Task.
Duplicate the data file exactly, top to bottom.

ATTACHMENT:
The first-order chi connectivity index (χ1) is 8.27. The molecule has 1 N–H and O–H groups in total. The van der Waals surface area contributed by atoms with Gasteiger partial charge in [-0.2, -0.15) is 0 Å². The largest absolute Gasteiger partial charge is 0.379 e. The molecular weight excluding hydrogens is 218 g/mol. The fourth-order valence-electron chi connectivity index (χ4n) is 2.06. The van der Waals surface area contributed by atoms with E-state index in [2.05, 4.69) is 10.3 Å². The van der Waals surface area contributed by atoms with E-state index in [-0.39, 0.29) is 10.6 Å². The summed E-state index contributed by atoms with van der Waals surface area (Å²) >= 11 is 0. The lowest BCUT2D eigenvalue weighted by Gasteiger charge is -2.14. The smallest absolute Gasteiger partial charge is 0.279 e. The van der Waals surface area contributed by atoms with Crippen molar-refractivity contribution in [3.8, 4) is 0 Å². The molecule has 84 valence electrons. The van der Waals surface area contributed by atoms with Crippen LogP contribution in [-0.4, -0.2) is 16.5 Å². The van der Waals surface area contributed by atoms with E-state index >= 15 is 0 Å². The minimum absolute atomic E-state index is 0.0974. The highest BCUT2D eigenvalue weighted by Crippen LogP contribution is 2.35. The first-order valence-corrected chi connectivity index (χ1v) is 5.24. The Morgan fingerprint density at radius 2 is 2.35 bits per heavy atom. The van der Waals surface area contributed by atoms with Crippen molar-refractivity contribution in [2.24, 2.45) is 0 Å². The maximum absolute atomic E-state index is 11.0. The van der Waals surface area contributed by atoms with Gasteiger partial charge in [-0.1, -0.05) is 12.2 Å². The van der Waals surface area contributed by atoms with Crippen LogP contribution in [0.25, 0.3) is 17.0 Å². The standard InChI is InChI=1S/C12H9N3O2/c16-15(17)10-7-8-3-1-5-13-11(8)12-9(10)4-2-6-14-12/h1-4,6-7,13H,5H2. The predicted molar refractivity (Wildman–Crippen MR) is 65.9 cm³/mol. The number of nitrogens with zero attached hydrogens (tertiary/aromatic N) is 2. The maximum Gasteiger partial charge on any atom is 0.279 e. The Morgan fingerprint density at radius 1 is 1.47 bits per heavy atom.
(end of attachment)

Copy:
The first-order chi connectivity index (χ1) is 8.27. The molecule has 1 N–H and O–H groups in total. The van der Waals surface area contributed by atoms with Gasteiger partial charge in [-0.2, -0.15) is 0 Å². The largest absolute Gasteiger partial charge is 0.379 e. The molecular weight excluding hydrogens is 218 g/mol. The fourth-order valence-electron chi connectivity index (χ4n) is 2.06. The van der Waals surface area contributed by atoms with E-state index in [2.05, 4.69) is 10.3 Å². The van der Waals surface area contributed by atoms with E-state index in [-0.39, 0.29) is 10.6 Å². The summed E-state index contributed by atoms with van der Waals surface area (Å²) >= 11 is 0. The lowest BCUT2D eigenvalue weighted by Gasteiger charge is -2.14. The smallest absolute Gasteiger partial charge is 0.279 e. The van der Waals surface area contributed by atoms with Crippen molar-refractivity contribution in [3.8, 4) is 0 Å². The molecule has 84 valence electrons. The van der Waals surface area contributed by atoms with Crippen LogP contribution in [-0.4, -0.2) is 16.5 Å². The van der Waals surface area contributed by atoms with E-state index >= 15 is 0 Å². The minimum absolute atomic E-state index is 0.0974. The highest BCUT2D eigenvalue weighted by Crippen LogP contribution is 2.35. The first-order valence-corrected chi connectivity index (χ1v) is 5.24. The Morgan fingerprint density at radius 2 is 2.35 bits per heavy atom. The van der Waals surface area contributed by atoms with Crippen molar-refractivity contribution in [2.24, 2.45) is 0 Å². The maximum absolute atomic E-state index is 11.0. The van der Waals surface area contributed by atoms with Gasteiger partial charge in [-0.1, -0.05) is 12.2 Å². The van der Waals surface area contributed by atoms with Crippen LogP contribution in [0.25, 0.3) is 17.0 Å². The standard InChI is InChI=1S/C12H9N3O2/c16-15(17)10-7-8-3-1-5-13-11(8)12-9(10)4-2-6-14-12/h1-4,6-7,13H,5H2. The predicted molar refractivity (Wildman–Crippen MR) is 65.9 cm³/mol. The number of nitrogens with zero attached hydrogens (tertiary/aromatic N) is 2. The maximum Gasteiger partial charge on any atom is 0.279 e. The Morgan fingerprint density at radius 1 is 1.47 bits per heavy atom.